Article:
The coalition shares some of these concerns so let me briefly touch upon them in greater detail. The time frames proposed by the government for implementing this significant suite of legislation does indeed seem very short. The coalition would have preferred to have a longer lead time to allow some providers more time to change their business model, which the new fee regime will necessitate. We are not talking about a minor or cosmetic change here. The quantum of fees that institutions will be able to collect upfront makes a huge difference to cashflow. If the quantum is reduced, as it is under the proposed legislation, institutions have to restructure the way they operate and do business. Clearly, this is not something that can be done overnight. The ESOS Act, as it currently stands, requires providers to give notification of default within 14 days. While the coalition acknowledges some of the problems the Department of Education, Employment and Workplace Relations outlined in evidence to the Senate committee with the current 14-day time frame, the opposition is not convinced that the proposed new 24-hour deadline is adequate—though I have just been looking through the recently released proposed government amendments and I do notice that amendment (1) changes the government's proposal from 24 hours and substitutes that for three business days. Looking at that amendment here and now, it would seem that that amendment is far more preferable. So I think the government is on the right track. I should also remind the Senate that both the House and the Senate committees that looked at the legislation recommended that the notification period be 72 hours or three business days respectively. So I do think the government is on the right track.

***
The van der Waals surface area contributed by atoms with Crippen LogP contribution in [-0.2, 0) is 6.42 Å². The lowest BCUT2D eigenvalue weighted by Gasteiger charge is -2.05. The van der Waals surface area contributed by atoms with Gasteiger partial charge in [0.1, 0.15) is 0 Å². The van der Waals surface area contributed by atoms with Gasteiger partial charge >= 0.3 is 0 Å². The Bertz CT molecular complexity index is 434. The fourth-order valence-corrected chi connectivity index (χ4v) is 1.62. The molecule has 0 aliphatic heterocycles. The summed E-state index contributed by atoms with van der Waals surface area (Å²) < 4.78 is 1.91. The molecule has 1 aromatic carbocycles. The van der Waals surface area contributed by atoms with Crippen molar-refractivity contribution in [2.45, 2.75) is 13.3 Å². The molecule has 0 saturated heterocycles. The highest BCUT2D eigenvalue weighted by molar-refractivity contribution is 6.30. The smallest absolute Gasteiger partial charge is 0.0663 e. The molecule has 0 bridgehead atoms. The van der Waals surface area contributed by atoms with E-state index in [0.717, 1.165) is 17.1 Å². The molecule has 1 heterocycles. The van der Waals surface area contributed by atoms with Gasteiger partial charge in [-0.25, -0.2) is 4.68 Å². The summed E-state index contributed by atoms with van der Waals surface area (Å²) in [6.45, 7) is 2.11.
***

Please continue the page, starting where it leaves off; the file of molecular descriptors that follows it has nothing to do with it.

The coalition acknowledges the diverse nature of the providers who will be affected by the changes envisaged in these bills and has some concern about the one-size-fits-all nature of the way in which student tuition fees may be dealt with. The legislative changes proposed allow operators to collect, in most circumstances, only a proportion of upfront course costs and for those fees to be placed into a designated account. Many providers argue that this scheme may result in a destabilisation of their existing business model. On the other hand, the department believes allowing providers to collect pre-paid fees 'encourages poor business practices'. We acknowledge that for some operators the department's view is probably the correct one but we believe the department has underestimated the great diversity of the international education sector. For that reason the coalition would have preferred a legislative scheme in which riskier operators are subjected to more regulation than less risky operators in order to reflect this great diversity.

The coalition will support this legislation, but we will, as we often do—and as you have often heard me say in this place—monitor its implementation to ensure it achieves its policy objectives. We owe the international education sector nothing less.